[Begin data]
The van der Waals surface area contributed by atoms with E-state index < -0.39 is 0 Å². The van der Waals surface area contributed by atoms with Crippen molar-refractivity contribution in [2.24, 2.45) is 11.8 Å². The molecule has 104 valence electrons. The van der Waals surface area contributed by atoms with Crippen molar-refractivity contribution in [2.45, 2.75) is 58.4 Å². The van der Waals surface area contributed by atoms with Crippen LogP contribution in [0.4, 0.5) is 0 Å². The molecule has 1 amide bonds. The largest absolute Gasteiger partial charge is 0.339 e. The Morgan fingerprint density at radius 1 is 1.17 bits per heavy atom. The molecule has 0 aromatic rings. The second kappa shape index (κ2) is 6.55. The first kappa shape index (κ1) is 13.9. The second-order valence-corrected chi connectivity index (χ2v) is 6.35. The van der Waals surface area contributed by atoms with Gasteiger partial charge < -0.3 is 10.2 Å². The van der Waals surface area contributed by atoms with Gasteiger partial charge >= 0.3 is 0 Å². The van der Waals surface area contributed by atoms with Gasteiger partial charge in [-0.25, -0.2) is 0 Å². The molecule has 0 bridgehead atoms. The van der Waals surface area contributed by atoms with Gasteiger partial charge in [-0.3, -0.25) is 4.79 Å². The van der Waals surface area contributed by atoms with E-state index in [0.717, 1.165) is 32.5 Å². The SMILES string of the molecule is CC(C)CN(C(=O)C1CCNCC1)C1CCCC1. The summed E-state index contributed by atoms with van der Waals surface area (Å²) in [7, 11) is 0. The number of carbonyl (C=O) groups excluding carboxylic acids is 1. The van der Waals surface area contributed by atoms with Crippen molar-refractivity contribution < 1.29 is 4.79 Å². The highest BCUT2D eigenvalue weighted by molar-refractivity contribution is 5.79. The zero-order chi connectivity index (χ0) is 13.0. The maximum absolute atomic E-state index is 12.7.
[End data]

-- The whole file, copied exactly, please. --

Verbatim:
The van der Waals surface area contributed by atoms with E-state index < -0.39 is 0 Å². The van der Waals surface area contributed by atoms with Crippen molar-refractivity contribution in [2.24, 2.45) is 11.8 Å². The molecule has 104 valence electrons. The van der Waals surface area contributed by atoms with Crippen molar-refractivity contribution in [2.45, 2.75) is 58.4 Å². The van der Waals surface area contributed by atoms with Crippen LogP contribution in [0.4, 0.5) is 0 Å². The molecule has 1 amide bonds. The largest absolute Gasteiger partial charge is 0.339 e. The Morgan fingerprint density at radius 1 is 1.17 bits per heavy atom. The molecule has 0 aromatic rings. The second kappa shape index (κ2) is 6.55. The first kappa shape index (κ1) is 13.9. The second-order valence-corrected chi connectivity index (χ2v) is 6.35. The van der Waals surface area contributed by atoms with Gasteiger partial charge < -0.3 is 10.2 Å². The van der Waals surface area contributed by atoms with Gasteiger partial charge >= 0.3 is 0 Å². The van der Waals surface area contributed by atoms with Gasteiger partial charge in [-0.25, -0.2) is 0 Å². The molecule has 0 bridgehead atoms. The van der Waals surface area contributed by atoms with Gasteiger partial charge in [-0.3, -0.25) is 4.79 Å². The van der Waals surface area contributed by atoms with E-state index in [0.717, 1.165) is 32.5 Å². The SMILES string of the molecule is CC(C)CN(C(=O)C1CCNCC1)C1CCCC1. The summed E-state index contributed by atoms with van der Waals surface area (Å²) in [7, 11) is 0. The number of carbonyl (C=O) groups excluding carboxylic acids is 1. The van der Waals surface area contributed by atoms with Crippen molar-refractivity contribution < 1.29 is 4.79 Å². The highest BCUT2D eigenvalue weighted by molar-refractivity contribution is 5.79. The zero-order chi connectivity index (χ0) is 13.0. The maximum absolute atomic E-state index is 12.7.